There is true magic in watching seeds sprout in the spring. For you egomaniacs out there, you are literally creating life. It’s pretty cool. To give your plants their best start, many of them can and should be started indoors, right about now.
Why should you start seeds indoors? How should you start them? Which plants benefit from starting indoors? When do you start them?
I had absolutely no idea, so I did a whole lot of research. It seems there is a lot of conflicting opinion out there. I’ve waded through it, and these are the this seems to be the consensus.
Read the packets: There is perhaps only one piece of advice that everyone agrees on. Read your packets. They will tell you when to plant your seeds based on your last frost date, and whether they should be sown indoors or directly outside.
Plant in well-drained soil: Sandy soil, vermiculite or peat moss are all good options. Do not use potting soil or garden dirt.
Label those little dudes: I know you think you’ll remember, or you’ll recognize them as they come up, but even so, just do it. Things get confusing, or so everyone tells me.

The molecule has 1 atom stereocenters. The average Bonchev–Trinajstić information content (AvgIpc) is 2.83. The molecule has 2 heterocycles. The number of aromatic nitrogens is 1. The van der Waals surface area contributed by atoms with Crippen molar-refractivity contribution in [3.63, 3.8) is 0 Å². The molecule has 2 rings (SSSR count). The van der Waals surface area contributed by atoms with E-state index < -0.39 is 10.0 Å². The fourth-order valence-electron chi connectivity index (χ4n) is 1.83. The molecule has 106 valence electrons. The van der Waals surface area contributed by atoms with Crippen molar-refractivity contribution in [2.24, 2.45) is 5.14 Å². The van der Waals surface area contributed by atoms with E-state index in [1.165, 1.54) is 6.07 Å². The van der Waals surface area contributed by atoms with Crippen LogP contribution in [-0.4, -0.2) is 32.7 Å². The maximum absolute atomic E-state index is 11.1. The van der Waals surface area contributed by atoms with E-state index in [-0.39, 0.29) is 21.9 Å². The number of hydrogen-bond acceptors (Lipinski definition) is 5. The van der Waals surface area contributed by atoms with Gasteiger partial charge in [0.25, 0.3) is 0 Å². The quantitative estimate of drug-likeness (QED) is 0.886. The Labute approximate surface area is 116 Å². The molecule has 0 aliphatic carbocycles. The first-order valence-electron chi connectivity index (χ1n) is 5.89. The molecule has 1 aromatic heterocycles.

Cover the babies: Tent plastic wrap above your planted seeds. As they begin to sprout, ensure that the plastic does not touch the plants.
Give them water: To keep fungal disease at bay, water seeds from below. They tray setup we got at Home Depot from Burpee makes it easy to just make sure there is some water underneath the pods. You can water seedlings from above if need be, but make sure they have good air circulation.
Give them light: How much and how far away? When I was researching seed starting, I saw as little as 8 hours to as many as 16, and as little as 6″ to any distance you like. So…who knows. I’m going to do 10 hours and few feet away, and let you know how it goes. Suggestions?
And with that, your seeds should be off to a great start.
There is quite a bit more to getting plants from seed to garden, which we will cover in future posts.
In the meantime, two days after these were planted, the Wallflowers started sprouting. No, not the band, the flower. It says they even bloom through winter, which I find hard to believe, but I was intrigued enough to buy a packet and see what happens.
You can check them out in my Seed Catalogs and Grow Lights Oh My! post from last week.
Regular readers know that the projects on Leave Me to My Projects are featured in quite a cyclical and seasonal manner. In the upcoming months and right through summer and into the fall you will be seeing quite a bit on the blog about the garden.
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